Bayesian matting techniques, and their extension to image sequences, produce the best results in many applications. However, those methods require manually defined trimaps for key frames. This is tedious for a long image sequence. It is desired to provide a method that does not require user intervention, and that can operate in real-time as an image sequence is acquired.
Another matting system is described by Zitnick et al., “High-quality video view interpolation using a layered representation,” ACM Trans. on Graphics 23, 3, pp. 600-608, 2004. They acquire videos with a horizontal row of eight cameras spaced over about two meters. They measure depth discrepancies from stereo disparity using sophisticated region processing, and then construct a trimap from the depth discontinuities. The actual matting is determined by the Bayesian matting of Chuang et al. Their system is not real-time. The system requires off-line processing to determine both the depth and the alpha mattes.
It is desired to extract a matte without recovering the scene 3D structure so that mattes for complex, natural scenes can be extracted.
Difference matting, also known as background subtraction, solves for a and the alpha multiplied foreground, αF, given background and trimap images, Qian et al., “Video background replacement without a blue screen,” Proceedings of ICIP, vol. 4, 143-146, 1999. However, difference matting has limited discrimination at the borders of the foreground.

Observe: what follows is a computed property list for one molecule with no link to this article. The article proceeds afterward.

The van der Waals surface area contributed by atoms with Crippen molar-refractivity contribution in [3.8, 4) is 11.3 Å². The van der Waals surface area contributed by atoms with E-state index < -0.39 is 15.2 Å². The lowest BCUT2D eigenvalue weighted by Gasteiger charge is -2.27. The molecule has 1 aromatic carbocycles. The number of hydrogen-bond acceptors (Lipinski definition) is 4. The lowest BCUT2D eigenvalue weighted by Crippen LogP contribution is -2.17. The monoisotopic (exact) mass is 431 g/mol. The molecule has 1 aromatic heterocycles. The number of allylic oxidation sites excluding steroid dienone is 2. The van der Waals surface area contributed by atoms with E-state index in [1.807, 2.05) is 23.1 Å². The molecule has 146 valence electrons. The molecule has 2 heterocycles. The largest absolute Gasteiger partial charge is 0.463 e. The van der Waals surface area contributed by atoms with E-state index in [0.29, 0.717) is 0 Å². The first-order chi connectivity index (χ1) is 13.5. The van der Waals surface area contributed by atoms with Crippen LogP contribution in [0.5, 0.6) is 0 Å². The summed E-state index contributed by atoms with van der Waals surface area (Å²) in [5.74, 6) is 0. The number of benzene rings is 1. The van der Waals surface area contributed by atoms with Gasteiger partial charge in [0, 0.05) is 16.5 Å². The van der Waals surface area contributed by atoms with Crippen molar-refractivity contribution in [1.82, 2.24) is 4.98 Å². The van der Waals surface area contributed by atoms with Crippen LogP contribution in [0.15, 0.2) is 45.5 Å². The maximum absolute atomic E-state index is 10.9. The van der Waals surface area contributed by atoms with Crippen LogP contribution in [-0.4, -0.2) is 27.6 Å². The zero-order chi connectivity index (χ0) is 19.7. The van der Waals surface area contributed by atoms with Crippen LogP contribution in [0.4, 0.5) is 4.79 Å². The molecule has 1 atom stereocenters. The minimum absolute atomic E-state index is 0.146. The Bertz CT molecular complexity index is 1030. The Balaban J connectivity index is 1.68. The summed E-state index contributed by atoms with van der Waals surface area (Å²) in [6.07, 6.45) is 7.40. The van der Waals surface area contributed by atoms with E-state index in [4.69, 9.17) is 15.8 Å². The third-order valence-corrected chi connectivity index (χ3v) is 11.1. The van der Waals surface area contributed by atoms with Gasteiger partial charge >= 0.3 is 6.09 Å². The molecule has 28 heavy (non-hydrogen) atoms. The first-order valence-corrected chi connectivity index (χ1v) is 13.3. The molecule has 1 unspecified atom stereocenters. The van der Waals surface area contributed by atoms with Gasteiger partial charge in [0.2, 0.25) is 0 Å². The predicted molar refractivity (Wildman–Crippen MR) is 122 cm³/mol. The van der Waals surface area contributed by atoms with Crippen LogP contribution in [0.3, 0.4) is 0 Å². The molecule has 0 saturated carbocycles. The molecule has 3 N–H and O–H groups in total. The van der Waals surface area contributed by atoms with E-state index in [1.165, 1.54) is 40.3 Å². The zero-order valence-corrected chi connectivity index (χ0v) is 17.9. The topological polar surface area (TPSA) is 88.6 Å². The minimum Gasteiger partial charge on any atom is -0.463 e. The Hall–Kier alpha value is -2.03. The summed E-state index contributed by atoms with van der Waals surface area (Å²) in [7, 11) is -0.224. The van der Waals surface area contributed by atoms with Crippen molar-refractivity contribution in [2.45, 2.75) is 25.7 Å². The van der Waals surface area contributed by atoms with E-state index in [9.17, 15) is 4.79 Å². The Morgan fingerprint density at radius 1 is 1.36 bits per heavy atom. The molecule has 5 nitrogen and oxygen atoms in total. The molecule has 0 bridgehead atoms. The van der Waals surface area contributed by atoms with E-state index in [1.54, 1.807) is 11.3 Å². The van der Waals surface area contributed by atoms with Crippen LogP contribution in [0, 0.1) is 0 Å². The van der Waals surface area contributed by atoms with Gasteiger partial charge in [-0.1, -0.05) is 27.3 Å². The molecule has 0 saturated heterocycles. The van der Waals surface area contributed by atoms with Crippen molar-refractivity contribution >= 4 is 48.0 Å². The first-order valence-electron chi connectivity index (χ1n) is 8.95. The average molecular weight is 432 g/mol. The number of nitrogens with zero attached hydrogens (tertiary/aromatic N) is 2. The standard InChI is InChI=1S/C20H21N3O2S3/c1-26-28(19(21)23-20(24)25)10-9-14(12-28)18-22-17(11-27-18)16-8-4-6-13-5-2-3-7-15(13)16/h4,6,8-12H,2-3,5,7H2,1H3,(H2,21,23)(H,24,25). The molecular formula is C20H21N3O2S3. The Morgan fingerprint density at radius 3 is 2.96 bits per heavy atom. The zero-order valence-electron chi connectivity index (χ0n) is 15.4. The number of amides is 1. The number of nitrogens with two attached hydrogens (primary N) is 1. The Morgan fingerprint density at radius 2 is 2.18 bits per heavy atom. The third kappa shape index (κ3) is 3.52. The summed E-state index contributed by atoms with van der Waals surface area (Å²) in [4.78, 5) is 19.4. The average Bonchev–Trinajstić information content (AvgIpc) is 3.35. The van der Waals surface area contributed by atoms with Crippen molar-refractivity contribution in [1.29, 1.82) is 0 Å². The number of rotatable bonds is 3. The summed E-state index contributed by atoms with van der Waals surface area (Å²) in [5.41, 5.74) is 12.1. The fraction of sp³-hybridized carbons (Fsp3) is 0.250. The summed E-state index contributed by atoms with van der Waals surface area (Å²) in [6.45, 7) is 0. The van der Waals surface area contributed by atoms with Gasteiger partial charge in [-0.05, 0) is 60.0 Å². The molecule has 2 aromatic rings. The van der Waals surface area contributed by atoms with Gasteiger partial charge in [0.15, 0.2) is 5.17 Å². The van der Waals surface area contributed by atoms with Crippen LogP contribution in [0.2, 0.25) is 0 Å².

Another method uses back lighting to determine the matte. Back lighting is a common segmentation method used in many computer vision systems. Back lighting has also been used in image-based rendering systems, Debevec et al., “A lighting reproduction approach to live action compositing,” ACM Transactions on Graphics 21, 3, pp. 547-556, 2002. That method has two drawbacks. First, active illumination is required, and second, incorrect results may be produced near object boundaries because some objects become highly reflective near grazing angles of the light.
Scene reconstruction is described by Favaro et al., “Seeing beyond occlusions (and other marvels of a finite lens aperture),” Proc. of the IEEE Intl. Conf. on Computer Vision and Pattern Recognition, p. 579, 2003. That method uses defocused images and gradient descent minimization of a sum-squared error. The method solves for coarse depth and a binary alpha.
Another method uses a depth-from-focus system to recover overlapping objects with fractional alphas, Schechner et al, “Separation of transparent layers using focus,” International Journal of Computer Vision, pp. 25-39, 2000. They position a motorized CCD axially behind a lens to acquire images with slightly varying points of focus. Depth is recovered by selecting the image plane location that has the best focused image. That method is limited to static scenes.